The Return of the Geyser
Warren Gray explores the business case and regulatory framework for a combined resistance hot-water heater with photovoltaic energy solution – turning geysers into batteries.7
In recent years, the electric-resistance hot-water heater has been demonised as an inefficient way of generating hot water. While this reputation is true when geysers are using energy from the national grid, the picture changes entirely when rooftop PV is providing ever-cheaper and greener electrons.
To illustrate this point, let us investigate the best means of heating hot water with scenarios at the extreme ends of the energy price and carbon spectrum. If energy was very expensive and came predominantly from fossil fuels, then efficient hot-water heating technologies such as heat pumps or thermal-solar systems would make a lot of sense in terms of paybacks, lower electrical demand and reduced carbon emissions. On the other end of the spectrum, if energy were to be hypothetically free and completely renewable, efficient hot-water heating technologies would never make sense.
At some point on this continuum, a tipping point is reached. The question is, has this point been reached with rooftop PV at the current price? Analysis reveals that for, multi-unit residential and office buildings, it has indeed.
Looking past the bad reputation that resistance hot-water heaters have gained, in part due to the lone prescriptive hot-water heating clause in SANS 10400 part XA, they have various advantages over solar-thermal or heat-pump systems. These advantages include:
- reduced maintenance
- simpler reticulation
- lower installation cost
- reduced space requirements
- silent operation
- easier concealment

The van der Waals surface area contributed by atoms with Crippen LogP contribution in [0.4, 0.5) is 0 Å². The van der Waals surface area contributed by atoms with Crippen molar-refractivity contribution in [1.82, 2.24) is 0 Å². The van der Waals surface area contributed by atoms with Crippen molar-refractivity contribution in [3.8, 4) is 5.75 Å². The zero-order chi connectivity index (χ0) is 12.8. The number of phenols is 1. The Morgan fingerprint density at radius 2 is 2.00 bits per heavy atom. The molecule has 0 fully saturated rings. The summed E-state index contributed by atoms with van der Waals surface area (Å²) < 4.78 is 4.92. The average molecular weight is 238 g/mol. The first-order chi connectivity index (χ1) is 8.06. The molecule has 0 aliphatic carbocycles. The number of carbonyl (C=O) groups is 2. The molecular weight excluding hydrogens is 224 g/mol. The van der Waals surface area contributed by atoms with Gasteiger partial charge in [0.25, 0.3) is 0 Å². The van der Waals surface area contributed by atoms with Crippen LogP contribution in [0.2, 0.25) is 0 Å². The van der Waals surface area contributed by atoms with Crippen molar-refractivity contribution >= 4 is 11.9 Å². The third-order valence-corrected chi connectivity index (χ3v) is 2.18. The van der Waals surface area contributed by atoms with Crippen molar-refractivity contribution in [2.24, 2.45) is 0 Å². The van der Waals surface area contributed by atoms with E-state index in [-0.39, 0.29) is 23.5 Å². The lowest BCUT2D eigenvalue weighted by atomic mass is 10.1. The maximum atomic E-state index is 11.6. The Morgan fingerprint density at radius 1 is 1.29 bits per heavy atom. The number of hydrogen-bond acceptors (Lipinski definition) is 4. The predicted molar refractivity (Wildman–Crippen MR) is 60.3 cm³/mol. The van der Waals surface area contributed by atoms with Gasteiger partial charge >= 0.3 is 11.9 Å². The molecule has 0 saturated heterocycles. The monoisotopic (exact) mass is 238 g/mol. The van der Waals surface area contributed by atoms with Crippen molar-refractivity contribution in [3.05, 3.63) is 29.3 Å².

Solving the problem of matching demand and production
In a conventional residential development, the economics of solar PV have been precarious given the absence of a feed-in tariff. Daytime peak solar output does not coincide with morning and evening demand peaks. Batteries are a solution to this, but their high price usually eliminates them as an option.
But what if there were another way? By coupling resistance water heaters – timed to heat mostly during daytime solar production peaks – with rooftop PV, one can use geysers as thermal batteries. Electrons that would otherwise have gone to waste are used to heat water.
In deploying a rooftop PV system with geysers and timers to ensure peak production is absorbed by the geysers, there is a hurdle: the aforementioned energy regulation of SANS 10400 Part XA excludes resistance heating as an option for domestic hot water.
Fortunately, this clause has been successfully challenged at building councils, where the improved environmental and economic performance of rooftop PV combined with timed resistance geysers has been demonstrated by way of rational assessment.
To meet the energy regulation, we have to show that at least half of the energy used to heat hot water comes from solar PV. This is not an onerous amount of PV and, in fact, the economics of it incentivise the developer or homeowner to maximise rooftop PV. In doing so, the submission is in line with the overriding regulation that states the intention of SANS 10400 Part XA: To reduce greenhouse gas emissions.
Analysis: Capacity generation
Analysis has shown that, for a given investment, a developer can buy more generating capacity by using a grid-tied PV system (and using geysers timed to heat water during daytime hours) rather than a solar hot-water system. The same applies when comparing this system with PV and heat pumps, assuming a set investment.
In other words, viewed at system-level, a given amount of money will produce better environmental performance if spent on grid-tied rooftop PV and geysers than if it were spent on alternative hot water heating technologies. This unexpected result has everything to with the declining price of rooftop PV, a trend that is set to continue.
In the details
If specifying such a system, attention must be paid to the thermal properties of the geyser. We now have a resistance-geyser energy labelling standard, and it pays one to pay a premium for a properly insulated geyser that scores well on this scale.
It is worth noting that in the absence of a minimum amount of rooftop PV, a geyser on its own will not be compliant with SANS 10400 XA. Similarly, it will not deliver good financial and environmental performance.
Viewed another way, using geysers to utilise excess solar power during the daytime production peak actually enables and incentivises developers to maximise PV area on residential rooftops.
To enquire about using geysers on projects that have rooftop PV installations, contact email@example.com for details on a rational assessment of such a system.